Two Poems by David Meischen
Waterside at Mueller Lake Park
Mallards bloom beside the reeds this morning
while here along the trail, among the complicit
shrubs, the butterflies smuggle pollen, and
petals recall the shapes that bind us to them.
A single drake wishes loudly for a cap less fraught
with sheen—no creature wants such beauty, such
attention. Better to serve unnoticed
like the breeze I feel behind me pouring
its whispered refrain into a trembling sky
while beyond the lake—wisps of dust furling,
unfurling—solitude sweeps the pathway clean.
Afterward, the Valkyries feasted, ravens tethered
to a chassis abandoned on the riddled earthwork.
Beneath the oaks, gut-shot conscripts, thirsting,
shadows heavy with heat, cicadas winding up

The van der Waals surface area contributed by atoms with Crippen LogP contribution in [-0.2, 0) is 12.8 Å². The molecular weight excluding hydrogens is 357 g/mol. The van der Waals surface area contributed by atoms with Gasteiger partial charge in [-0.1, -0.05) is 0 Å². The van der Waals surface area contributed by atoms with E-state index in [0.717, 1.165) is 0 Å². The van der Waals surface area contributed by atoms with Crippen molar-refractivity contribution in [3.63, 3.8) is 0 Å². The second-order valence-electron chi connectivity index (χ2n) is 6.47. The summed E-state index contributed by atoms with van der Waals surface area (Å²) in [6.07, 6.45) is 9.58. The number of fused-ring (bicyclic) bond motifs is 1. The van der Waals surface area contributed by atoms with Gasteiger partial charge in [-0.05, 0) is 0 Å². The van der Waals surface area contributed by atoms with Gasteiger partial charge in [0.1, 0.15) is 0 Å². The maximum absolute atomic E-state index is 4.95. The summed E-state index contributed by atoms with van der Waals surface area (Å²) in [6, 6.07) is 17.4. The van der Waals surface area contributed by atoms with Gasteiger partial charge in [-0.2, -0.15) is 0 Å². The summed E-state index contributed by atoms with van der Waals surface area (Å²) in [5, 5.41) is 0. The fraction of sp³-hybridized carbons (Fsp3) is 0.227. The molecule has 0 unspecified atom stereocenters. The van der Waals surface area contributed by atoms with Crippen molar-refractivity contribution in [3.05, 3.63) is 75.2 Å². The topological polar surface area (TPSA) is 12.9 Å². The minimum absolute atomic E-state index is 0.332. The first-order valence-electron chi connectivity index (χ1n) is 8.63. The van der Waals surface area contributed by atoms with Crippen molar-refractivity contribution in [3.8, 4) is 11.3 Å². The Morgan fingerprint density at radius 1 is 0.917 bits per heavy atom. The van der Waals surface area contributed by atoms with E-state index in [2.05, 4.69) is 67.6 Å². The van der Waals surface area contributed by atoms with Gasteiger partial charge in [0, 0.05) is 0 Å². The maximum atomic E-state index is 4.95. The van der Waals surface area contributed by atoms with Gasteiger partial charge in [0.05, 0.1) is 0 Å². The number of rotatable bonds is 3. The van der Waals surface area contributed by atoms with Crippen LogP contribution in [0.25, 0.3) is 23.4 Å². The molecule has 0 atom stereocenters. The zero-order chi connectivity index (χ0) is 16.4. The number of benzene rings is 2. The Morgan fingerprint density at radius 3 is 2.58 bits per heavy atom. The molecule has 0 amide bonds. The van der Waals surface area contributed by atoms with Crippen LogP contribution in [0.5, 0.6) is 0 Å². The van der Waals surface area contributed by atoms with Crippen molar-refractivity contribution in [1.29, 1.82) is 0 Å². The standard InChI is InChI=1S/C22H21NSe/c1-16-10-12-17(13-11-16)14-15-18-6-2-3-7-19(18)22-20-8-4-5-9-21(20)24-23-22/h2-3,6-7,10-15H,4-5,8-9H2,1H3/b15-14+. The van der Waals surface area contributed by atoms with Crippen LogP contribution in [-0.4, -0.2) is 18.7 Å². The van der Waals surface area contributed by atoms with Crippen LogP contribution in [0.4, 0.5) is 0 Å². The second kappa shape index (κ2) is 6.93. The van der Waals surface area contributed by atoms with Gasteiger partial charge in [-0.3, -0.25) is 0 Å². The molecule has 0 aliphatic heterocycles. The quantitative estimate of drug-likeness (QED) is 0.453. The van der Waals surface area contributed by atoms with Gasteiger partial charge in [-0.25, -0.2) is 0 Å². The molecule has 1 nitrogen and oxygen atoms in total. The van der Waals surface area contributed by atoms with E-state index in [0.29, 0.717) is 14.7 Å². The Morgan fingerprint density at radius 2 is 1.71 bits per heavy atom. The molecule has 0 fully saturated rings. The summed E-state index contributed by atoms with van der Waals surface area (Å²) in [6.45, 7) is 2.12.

like castanets and grief not coming in on cue:
no strings, no reeds, no tympani or brass to build
and bleed—this harvest done, the young men dead
and gone. A stillness of stopped hearts. Hunger.
The taste of fatted flesh. Frangipane, cigarettes,
brandy. What each wants last: the afterbone.
- "Dux" © Awesome Joolie; Creative Commons license.
David Meischen has recent poems in Borderlands, San Pedro River Review, Southern Poetry Review, and elsewhere. His essay, "How to Shoot at Someone Who Outdrew You," has been selected for Pushcart Prize XLII. Co-founder of Dos Gatos Press and co-editor of Wingbeats and Wingbeats II, Meischen is also a fiction writer, with recent work in the Evansville Review, Gettysburg Review, and Valparaiso Fiction Review.
His first published short story appeared in Talking Writing; his story “Agua Dulce” won the 2012 Talking Writing Prize for Short Fiction.
Learn more about David Meischen at his website, Meischen Ink.